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'Seven minutes of terror': Mars rover landing will be a nail-biter

Scientists are utilizing a complicated new 'sky crane' technique for landing the car-sized Curiosity rover on Mars Monday. The hope is that the good luck NASA has had with Mars missions will hold up.  

By Staff writer / August 3, 2012

NASA's Hubble Space Telescope snapped this shot of Mars on Aug. 26, 2003, when the Red Planet was 34.7 million miles from Earth. The picture was taken just 11 hours before Mars made its closest approach to us in 60,000 years.



NASA calls it "seven minutes of terror" – the final minutes that the one-ton Mars rover Curiosity must survive to cap an eight-month interplanetary cruise.

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Using a unique "sky crane" approach, a rocket-powered descent module will gently ease a tethered Curiosity onto the red planet's surface, then release the rover and fly off to crash at a safe distance from the landing site.

It's a method that will present more than its share of nail-biting moments. Indeed, at press briefings and in messages to their staffs, NASA managers have tried to underscore just how risky this venture is.

IN PICTURES: Exploring Mars

While using any new technology for the first time on such a high-profile space mission carries risks of failure, if history is any guide, the odds for success may be somewhat higher than NASA publicly acknowledges.

Slated to arrive on the surface of Mars at 1:31 a.m. Eastern Daylight Time Monday, the rover is the most expensive, scientifically ambitious robotic craft humans have ever tried to place on another planet.

The goal of the $2.5-billion mission is to determine if Gale Crater and its central summit, informally known as Mt. Sharp, once presented an environment that at least simple forms of life could have called home.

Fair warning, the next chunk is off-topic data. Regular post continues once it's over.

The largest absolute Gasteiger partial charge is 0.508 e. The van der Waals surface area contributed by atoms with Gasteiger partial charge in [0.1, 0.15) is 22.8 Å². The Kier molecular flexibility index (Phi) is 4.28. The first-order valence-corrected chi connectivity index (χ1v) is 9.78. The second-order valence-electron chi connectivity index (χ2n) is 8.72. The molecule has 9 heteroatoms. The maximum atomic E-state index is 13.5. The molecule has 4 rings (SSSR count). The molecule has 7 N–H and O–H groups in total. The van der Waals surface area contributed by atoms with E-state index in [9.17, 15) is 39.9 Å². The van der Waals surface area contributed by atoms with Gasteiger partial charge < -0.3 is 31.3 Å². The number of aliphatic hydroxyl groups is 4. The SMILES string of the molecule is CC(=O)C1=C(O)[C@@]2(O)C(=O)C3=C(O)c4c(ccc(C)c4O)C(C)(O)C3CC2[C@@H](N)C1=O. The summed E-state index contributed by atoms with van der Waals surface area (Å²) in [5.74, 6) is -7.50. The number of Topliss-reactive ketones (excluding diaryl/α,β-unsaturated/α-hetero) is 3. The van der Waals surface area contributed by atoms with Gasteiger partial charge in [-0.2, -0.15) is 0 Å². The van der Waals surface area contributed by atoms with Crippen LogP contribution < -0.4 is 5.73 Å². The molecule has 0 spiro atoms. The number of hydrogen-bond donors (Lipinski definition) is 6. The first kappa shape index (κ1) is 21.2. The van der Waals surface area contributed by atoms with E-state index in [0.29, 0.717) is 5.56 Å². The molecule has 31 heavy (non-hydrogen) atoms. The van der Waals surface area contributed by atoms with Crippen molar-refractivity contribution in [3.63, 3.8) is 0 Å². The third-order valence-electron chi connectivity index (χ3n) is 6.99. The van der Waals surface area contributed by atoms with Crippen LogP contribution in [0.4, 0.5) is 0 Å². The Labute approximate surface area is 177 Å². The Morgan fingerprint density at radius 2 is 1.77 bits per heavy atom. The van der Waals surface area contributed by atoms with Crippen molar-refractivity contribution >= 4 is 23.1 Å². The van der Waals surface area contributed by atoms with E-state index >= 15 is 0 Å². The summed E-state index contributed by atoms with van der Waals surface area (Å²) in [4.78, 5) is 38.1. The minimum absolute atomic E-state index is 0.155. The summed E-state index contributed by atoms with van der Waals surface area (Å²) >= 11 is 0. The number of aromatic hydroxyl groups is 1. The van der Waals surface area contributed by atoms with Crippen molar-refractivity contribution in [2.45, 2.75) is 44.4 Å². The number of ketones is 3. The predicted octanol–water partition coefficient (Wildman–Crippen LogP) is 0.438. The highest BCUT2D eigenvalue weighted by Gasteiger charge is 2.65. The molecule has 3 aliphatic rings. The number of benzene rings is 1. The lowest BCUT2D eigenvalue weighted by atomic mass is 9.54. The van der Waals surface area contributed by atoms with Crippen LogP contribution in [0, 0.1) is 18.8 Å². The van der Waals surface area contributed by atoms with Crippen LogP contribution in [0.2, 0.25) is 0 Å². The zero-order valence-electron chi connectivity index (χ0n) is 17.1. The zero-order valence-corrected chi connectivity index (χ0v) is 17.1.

Humanity's track record for Mars missions isn't stellar, James Green, NASA director of planetary science, suggested in an email posted July 29 on the website

Since 1960, when the first attempt at a Mars flyby was made by the Soviet Union, "the historical success rate at Mars is only 40 percent," he wrote.

That figure, however, includes all space-faring nations, such as Russia, pre- and post-Soviet collapse, which is 0 for 19, most recently with the loss of last year's Phobos-Grunt mission to study the moons of Mars. Out of the 18 mission NASA lists with Mars as the destination or as the main target for a flyby, the agency has a batting average of .730. Of the attempts at landing spacecraft on the surface, beginning with the Viking missions in 1975, the agency is six for seven.

"Getting onto the surface of Mars safely is hard," says Mark Lemmon, a planetary scientist at Texas A&M University in College Station.

How hard? Ask him about Mars Polar Lander, which was lost on landing in December 1999. He was on the science team for the lander, one of several recent Mars missions on his resume.

"I was slightly emotionally scarred by that experience," he says.

With Curiosity "I think our chances are good," he adds. "I've seen people who thought this was a scary approach to Mars exploration look at it in detail and come away and say: This is actually a really good idea."

This is not the first time engineers have reached outside the box for a Mars mission. Sixteen years ago NASA dropped its first rover onto Mars using an unorthodox method – encasing it in a cocoon of inflatable air bags.

Parts of the delivery system looked much like Curiosity's. At a predetermined altitude above Mars, a rocket-equipped descent module lowered Sojourner Truth and its landing platform via cables far enough to allow the rover's protective air bags to inflate. The module cut the cables, and the rover in its cocoon dropped to the surface, bouncing along the surface with ever smaller hops until it came to rest.


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